U.S. House Judiciary Committee Chairman Robert Goodlatte, a Virginia Republican, has now shown what it would look like if House Republicans seek to kill immigration reform while trying to evade blame for it.

Worse for Democrats, the GOP might not face electoral repercussions for killing reform in next year’s midterms.

“The bills that House Republicans support may go nowhere,” the Huffington Post’s Elise Foley reported Goodlatte as saying at a town hall last week.

“‘Will the Senate agree to them? I don’t know,’ Goodlatte said. ‘But I don’t think Republicans in the House … should back away from the right way to do things.’

“‘Even if it doesn’t go all the way through to be signed by this president … it doesn’t mean we shouldn’t at least show the American people that we are interested in solving this very serious problem.'”

One way to read this: As long as House Republicans pass a few immigration reform measures of their own, they will have demonstrated to the American people that they want to solve the problem, and it won’t matter whether their efforts result in a compromise with Democrats.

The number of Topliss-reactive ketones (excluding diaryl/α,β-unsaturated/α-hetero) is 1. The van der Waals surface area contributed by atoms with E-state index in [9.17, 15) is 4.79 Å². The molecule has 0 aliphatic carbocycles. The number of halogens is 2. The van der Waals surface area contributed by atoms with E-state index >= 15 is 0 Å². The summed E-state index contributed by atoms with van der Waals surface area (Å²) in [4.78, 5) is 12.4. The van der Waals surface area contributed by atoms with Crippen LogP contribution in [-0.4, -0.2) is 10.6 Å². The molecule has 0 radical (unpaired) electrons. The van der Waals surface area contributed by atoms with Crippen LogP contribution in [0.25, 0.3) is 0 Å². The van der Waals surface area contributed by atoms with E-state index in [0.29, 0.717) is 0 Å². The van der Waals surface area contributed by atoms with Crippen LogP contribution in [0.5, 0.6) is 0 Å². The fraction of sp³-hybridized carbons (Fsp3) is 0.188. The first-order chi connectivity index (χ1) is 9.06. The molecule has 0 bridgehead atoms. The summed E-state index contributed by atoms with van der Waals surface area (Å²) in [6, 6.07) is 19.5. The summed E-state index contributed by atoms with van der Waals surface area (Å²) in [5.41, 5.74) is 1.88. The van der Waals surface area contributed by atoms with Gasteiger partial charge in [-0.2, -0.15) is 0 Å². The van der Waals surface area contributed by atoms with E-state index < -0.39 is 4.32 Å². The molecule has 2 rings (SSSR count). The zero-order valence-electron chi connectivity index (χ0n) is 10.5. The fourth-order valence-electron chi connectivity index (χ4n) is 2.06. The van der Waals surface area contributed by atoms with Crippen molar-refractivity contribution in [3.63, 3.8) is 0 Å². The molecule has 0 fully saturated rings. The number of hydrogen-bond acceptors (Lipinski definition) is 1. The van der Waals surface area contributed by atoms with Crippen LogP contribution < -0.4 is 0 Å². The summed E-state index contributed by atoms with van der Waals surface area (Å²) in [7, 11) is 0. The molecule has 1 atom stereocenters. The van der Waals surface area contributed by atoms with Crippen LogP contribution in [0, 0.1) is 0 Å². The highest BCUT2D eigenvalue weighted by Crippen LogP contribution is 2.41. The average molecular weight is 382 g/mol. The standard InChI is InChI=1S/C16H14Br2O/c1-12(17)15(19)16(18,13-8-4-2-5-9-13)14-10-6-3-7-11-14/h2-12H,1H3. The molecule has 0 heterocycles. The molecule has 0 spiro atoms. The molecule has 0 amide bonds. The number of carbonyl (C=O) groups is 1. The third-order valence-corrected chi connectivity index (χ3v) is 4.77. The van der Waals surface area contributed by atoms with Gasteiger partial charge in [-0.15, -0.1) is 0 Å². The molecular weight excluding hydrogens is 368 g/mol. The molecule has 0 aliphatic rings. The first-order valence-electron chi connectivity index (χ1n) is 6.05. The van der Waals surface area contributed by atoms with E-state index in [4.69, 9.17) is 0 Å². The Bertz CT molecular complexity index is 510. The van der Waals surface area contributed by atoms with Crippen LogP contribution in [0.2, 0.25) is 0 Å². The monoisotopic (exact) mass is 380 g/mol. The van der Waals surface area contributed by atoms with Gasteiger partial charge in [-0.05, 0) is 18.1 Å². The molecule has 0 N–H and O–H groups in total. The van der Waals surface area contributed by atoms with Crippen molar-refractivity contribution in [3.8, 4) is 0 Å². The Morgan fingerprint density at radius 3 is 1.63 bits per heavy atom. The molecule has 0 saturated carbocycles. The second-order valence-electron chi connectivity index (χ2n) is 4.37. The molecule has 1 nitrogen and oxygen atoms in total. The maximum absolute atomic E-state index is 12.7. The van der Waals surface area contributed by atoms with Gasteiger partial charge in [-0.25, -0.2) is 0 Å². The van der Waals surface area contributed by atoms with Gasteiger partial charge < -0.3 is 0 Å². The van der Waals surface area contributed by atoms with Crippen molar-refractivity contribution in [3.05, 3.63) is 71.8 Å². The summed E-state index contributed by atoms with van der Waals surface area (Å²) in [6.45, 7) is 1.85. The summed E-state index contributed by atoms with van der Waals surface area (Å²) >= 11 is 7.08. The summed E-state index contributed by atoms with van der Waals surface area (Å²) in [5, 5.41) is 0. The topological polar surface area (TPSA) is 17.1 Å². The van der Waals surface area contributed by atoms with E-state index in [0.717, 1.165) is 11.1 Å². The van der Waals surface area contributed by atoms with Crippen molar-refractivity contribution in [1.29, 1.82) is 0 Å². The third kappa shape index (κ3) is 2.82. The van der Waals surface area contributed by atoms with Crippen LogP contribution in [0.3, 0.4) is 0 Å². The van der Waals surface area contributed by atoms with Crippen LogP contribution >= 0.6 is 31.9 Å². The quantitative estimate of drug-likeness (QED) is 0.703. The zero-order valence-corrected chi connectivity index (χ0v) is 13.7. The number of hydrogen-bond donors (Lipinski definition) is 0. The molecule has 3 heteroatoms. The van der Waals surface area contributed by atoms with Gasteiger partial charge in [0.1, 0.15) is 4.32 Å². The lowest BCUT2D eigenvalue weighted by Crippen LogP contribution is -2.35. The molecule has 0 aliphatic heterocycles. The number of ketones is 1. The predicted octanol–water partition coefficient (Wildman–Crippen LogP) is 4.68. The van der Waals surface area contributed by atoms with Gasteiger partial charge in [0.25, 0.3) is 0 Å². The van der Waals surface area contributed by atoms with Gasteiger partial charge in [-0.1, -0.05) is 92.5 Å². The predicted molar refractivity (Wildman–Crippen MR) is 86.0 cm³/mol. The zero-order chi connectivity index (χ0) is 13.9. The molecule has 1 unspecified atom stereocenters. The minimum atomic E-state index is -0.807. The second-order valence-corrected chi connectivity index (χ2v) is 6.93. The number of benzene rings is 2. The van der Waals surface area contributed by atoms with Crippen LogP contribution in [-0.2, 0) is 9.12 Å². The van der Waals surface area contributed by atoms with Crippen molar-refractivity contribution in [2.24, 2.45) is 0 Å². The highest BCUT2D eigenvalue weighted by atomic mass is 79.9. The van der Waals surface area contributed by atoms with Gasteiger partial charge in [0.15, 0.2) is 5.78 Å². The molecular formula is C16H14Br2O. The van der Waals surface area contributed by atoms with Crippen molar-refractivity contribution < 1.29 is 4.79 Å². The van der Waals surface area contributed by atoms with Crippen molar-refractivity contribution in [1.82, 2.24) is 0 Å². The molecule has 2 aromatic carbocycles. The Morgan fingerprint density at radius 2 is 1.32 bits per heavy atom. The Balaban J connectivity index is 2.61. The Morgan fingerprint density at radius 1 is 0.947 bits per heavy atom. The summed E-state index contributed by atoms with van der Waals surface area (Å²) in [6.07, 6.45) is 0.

The notion that Republicans can avoid blame for killing immigration reform seems daft — even Republicans say willingness to discuss reform is more about repairing relations with Latinos than doing something the American people on the whole want. Polls suggest that Latinos would blame Republicans if reform fails.

But Latino communities and the areas where House Republicans are vulnerable don’t exactly overlap. There are only 12 GOP-held House districts that Democrats have a good chance of winning in 2014 (though this could change), according to David Wasserman of the nonpartisan Cook Political Report. Only five have large enough Latino populations that turnout could plausibly make a difference next year.

Ultimately the fate of immigration reform rests with the GOP leadership. But the electoral consequences of killing reform won’t be felt until after 2014.

Greg Sargent writes The Plum Line blog.

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